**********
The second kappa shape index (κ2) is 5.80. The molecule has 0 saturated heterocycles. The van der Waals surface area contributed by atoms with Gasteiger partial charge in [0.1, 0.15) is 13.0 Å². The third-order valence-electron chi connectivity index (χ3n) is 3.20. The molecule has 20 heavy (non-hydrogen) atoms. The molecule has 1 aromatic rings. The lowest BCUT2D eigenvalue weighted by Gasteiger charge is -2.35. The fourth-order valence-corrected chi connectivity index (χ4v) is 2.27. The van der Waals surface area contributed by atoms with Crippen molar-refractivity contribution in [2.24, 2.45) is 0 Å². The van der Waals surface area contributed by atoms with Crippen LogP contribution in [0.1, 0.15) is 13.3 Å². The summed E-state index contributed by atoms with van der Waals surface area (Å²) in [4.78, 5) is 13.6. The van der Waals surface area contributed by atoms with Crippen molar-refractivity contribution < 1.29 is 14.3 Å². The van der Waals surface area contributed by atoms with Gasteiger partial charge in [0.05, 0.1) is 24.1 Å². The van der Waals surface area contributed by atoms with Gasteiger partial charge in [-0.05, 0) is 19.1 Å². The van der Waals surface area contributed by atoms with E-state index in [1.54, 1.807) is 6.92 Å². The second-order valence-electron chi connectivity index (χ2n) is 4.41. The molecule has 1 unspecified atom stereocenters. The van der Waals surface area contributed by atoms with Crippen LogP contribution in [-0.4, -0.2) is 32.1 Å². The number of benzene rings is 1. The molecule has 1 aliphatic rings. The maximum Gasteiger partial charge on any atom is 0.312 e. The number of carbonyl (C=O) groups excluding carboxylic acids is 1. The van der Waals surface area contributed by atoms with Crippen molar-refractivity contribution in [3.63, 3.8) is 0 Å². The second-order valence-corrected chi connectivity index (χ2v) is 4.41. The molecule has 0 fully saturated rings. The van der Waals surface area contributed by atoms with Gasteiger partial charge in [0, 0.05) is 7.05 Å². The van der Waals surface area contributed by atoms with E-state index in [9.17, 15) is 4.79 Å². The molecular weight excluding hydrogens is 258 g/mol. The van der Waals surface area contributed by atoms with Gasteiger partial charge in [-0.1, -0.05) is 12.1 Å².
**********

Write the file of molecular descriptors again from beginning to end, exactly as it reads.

The second kappa shape index (κ2) is 5.80. The molecule has 0 saturated heterocycles. The van der Waals surface area contributed by atoms with Gasteiger partial charge in [0.1, 0.15) is 13.0 Å². The third-order valence-electron chi connectivity index (χ3n) is 3.20. The molecule has 20 heavy (non-hydrogen) atoms. The molecule has 1 aromatic rings. The lowest BCUT2D eigenvalue weighted by Gasteiger charge is -2.35. The fourth-order valence-corrected chi connectivity index (χ4v) is 2.27. The van der Waals surface area contributed by atoms with Crippen molar-refractivity contribution in [2.24, 2.45) is 0 Å². The van der Waals surface area contributed by atoms with Crippen LogP contribution in [0.1, 0.15) is 13.3 Å². The summed E-state index contributed by atoms with van der Waals surface area (Å²) in [4.78, 5) is 13.6. The van der Waals surface area contributed by atoms with Crippen molar-refractivity contribution < 1.29 is 14.3 Å². The van der Waals surface area contributed by atoms with Gasteiger partial charge in [0.05, 0.1) is 24.1 Å². The van der Waals surface area contributed by atoms with Gasteiger partial charge in [-0.05, 0) is 19.1 Å². The van der Waals surface area contributed by atoms with E-state index in [1.54, 1.807) is 6.92 Å². The second-order valence-electron chi connectivity index (χ2n) is 4.41. The molecule has 1 unspecified atom stereocenters. The van der Waals surface area contributed by atoms with Crippen LogP contribution in [-0.4, -0.2) is 32.1 Å². The number of benzene rings is 1. The molecule has 1 aliphatic rings. The maximum Gasteiger partial charge on any atom is 0.312 e. The number of carbonyl (C=O) groups excluding carboxylic acids is 1. The van der Waals surface area contributed by atoms with Crippen molar-refractivity contribution in [3.63, 3.8) is 0 Å². The second-order valence-corrected chi connectivity index (χ2v) is 4.41. The molecule has 0 fully saturated rings. The van der Waals surface area contributed by atoms with Gasteiger partial charge in [0, 0.05) is 7.05 Å². The van der Waals surface area contributed by atoms with E-state index in [9.17, 15) is 4.79 Å². The molecular weight excluding hydrogens is 258 g/mol. The van der Waals surface area contributed by atoms with Gasteiger partial charge in [-0.1, -0.05) is 12.1 Å².